2007. The net effect on production however has been very different.
Over the same period (97-07) total milk output in the US grew by 18% compared to a 10% fall in the UK. This has been achieved in part by a rapid concentration of production into the hands of a few, very large producers.
By 2008 the USDA estimated that 50% of US milk was being produced by little more than 3% of the nation’s dairies, on units of over 500 cows. In reality that figure is probably even more extreme as many of these ‘super dairies’ were part of multi site businesses, which were expanding rapidly.
The rise of these super producers intrigued me. Who were they? Who was financing them?
How were these businesses structured and managed and most importantly how much of their experience could be successfully transferred to the UK?
When I applied to The Nuffield Farming Scholarship Trust I had started working on a plan in partnership with a syndicate of arable farmers in south Cambridgeshire to build a large scale dairy unit, of over 1,500 cows, that would integrate with their existing arable businesses.
The inspiration for the idea came from the United States, and I felt that the drivers behind the rapid growth of large scale dairying in the US would make the basis of an interesting study with potentially valuable lessons for the UK dairy industry Agriculture in Europe is rapidly changing, with reducing levels of support forcing a wave of rationalisation particularly in the arable sector that is continually driving up the minimum economic size for commercial farms. It was clear to me that in the future, successful new entrants to agriculture would need to be able to manage not only the technical and economic aspects of food production but also become more adept at sourcing and managing external sources of capital to fund their establishment and growth.
The combination of this potential paradigm shift for agriculture and how it might be applied to the UK dairy sector has shaped my study and subsequently my life.
Study itinerary During 2008 I visited the United States three times, Firstly for 10 days in March to California, visiting a number of large scale producers in the spiritual home of the large scale dairying, including a fascinating tour and conference organised by Alta Genetics for 200 of their largest global farmer customers. The second was to New York state and Ontario in April with a small group of UK dairy farmers and fellow 2008 Nuffield scholar Graham Lochhead, on a tour organised by Rob Heap of Bauer UK.
The third and most significant block of travelling was a solo five week trip of the mid West in September and October, visiting a number of large dairy businesses, in Wisconsin, Indiana, Ohio & Michigan as well as spending a week at the World dairy Expo at Madison where I stayed with Dave Wieckert, a long time friend of Nuffield an professor emeritus of dairy science at the University of Wisconsin, Madison.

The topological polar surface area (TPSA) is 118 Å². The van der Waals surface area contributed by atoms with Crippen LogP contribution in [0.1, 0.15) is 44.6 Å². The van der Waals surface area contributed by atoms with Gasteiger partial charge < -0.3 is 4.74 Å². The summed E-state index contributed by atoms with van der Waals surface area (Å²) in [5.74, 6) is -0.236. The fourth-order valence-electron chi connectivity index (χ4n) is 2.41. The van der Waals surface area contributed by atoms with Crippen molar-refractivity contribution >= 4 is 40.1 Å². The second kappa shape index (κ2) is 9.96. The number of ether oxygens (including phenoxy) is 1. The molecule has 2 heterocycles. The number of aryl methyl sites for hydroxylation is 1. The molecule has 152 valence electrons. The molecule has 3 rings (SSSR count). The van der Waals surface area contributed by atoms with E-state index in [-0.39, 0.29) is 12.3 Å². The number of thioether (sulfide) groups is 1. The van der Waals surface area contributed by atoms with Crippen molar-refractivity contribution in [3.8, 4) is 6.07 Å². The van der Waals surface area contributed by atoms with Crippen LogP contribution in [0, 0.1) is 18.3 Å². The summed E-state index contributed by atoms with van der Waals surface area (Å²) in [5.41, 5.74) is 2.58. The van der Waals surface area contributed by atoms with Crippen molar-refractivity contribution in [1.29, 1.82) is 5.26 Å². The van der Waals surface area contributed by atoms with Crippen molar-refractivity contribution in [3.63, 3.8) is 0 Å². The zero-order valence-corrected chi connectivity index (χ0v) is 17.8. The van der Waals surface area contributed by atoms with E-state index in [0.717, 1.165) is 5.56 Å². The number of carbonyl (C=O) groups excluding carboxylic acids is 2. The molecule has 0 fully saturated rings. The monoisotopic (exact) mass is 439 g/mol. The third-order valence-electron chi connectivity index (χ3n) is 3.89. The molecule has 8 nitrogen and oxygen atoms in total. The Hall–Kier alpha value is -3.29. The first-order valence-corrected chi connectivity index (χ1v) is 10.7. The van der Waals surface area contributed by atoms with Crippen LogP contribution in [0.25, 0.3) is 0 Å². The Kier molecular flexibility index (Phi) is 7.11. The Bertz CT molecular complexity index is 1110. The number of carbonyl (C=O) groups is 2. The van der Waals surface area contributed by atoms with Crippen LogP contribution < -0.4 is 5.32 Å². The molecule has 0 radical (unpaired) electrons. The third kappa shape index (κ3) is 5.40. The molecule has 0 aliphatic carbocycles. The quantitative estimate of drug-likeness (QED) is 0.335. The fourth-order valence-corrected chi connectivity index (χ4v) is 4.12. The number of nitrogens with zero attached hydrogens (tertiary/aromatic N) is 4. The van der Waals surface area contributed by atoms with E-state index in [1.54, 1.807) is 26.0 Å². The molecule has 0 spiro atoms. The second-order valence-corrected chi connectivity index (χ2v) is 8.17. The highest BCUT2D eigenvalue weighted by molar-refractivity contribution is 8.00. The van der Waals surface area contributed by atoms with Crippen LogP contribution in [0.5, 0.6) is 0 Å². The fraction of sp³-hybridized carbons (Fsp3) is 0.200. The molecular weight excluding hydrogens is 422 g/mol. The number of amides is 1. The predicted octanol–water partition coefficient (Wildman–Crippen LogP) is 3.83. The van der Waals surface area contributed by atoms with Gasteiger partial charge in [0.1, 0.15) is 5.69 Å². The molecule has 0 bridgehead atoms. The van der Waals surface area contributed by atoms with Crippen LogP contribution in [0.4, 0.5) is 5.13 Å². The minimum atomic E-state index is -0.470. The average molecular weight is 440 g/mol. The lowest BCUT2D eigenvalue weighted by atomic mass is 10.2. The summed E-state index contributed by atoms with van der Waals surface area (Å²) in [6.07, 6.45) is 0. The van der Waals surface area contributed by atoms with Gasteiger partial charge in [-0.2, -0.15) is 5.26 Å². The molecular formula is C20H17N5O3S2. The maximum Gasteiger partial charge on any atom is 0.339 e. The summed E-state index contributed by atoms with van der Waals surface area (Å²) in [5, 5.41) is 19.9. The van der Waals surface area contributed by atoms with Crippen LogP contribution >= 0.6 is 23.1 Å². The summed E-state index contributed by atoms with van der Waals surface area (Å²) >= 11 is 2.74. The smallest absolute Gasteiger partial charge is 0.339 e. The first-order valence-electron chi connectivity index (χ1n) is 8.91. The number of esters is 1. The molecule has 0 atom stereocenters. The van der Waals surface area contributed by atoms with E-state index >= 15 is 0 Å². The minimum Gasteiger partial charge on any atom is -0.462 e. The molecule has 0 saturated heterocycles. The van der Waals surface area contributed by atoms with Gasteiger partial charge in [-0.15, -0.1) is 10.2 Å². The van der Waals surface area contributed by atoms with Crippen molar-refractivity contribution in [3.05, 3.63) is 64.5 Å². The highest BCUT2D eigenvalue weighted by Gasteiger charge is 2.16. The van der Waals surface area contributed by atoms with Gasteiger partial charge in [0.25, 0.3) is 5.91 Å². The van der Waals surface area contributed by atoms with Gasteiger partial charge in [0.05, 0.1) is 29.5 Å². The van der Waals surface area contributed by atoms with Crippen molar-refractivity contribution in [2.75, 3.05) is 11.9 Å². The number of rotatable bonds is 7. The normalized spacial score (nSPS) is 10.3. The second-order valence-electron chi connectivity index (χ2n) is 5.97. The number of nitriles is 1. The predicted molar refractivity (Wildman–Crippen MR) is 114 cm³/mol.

That trip also included time in Chicago, where I visited the HQ of the Global Dairy Platform and dairy commodity brokers Downes O’Neill, who gave me a fascinating tour of the trading floor of the Chicago Mercantile Exchange. I also travelled to Missouri to meet Professor Mike Cook and his team at the school of agricultural economics at the University of Missouri, Columbia and to Dairy Farmers of America HQ in Kansas City.
These trips were interspersed with shorter visits to Germany and the Netherlands courtesy of Michael Heinrich of GEA Westfalia Surge and Alex van Bakel of Vreba Hoff.
California, March 2008 The central valley of California is the spiritual home of the super dairy, a state with nearly 2 million dairy cows and some of the largest producers in America. It seemed the logical place to begin and when I had the opportunity to join an Alta Genetics trip to visit some of their larger partner dairies in the state I jumped at the chance, despite only having just returned from the Nuffield international conference in Australia.
The standard of dairy farming I witnessed was excellent and the Shehadey family’s new 6,500 cow dairy at Kerman near Fresno was among the most memorable visits of my study.
Seeing two 80 point rotary milking parlours side by side, milking a combined total of 900 cows an hour was not something I will quickly forget! The £50million unit was built in 2006 and is part of Producers Dairy Inc, an integrated dairy farming, milk processing and distribution business and bears the name of its founder Larry A Shehadey, who sadly passed away in 2009 at the age of 100 years old.
Larry A Shehadey Dairy, Kerman California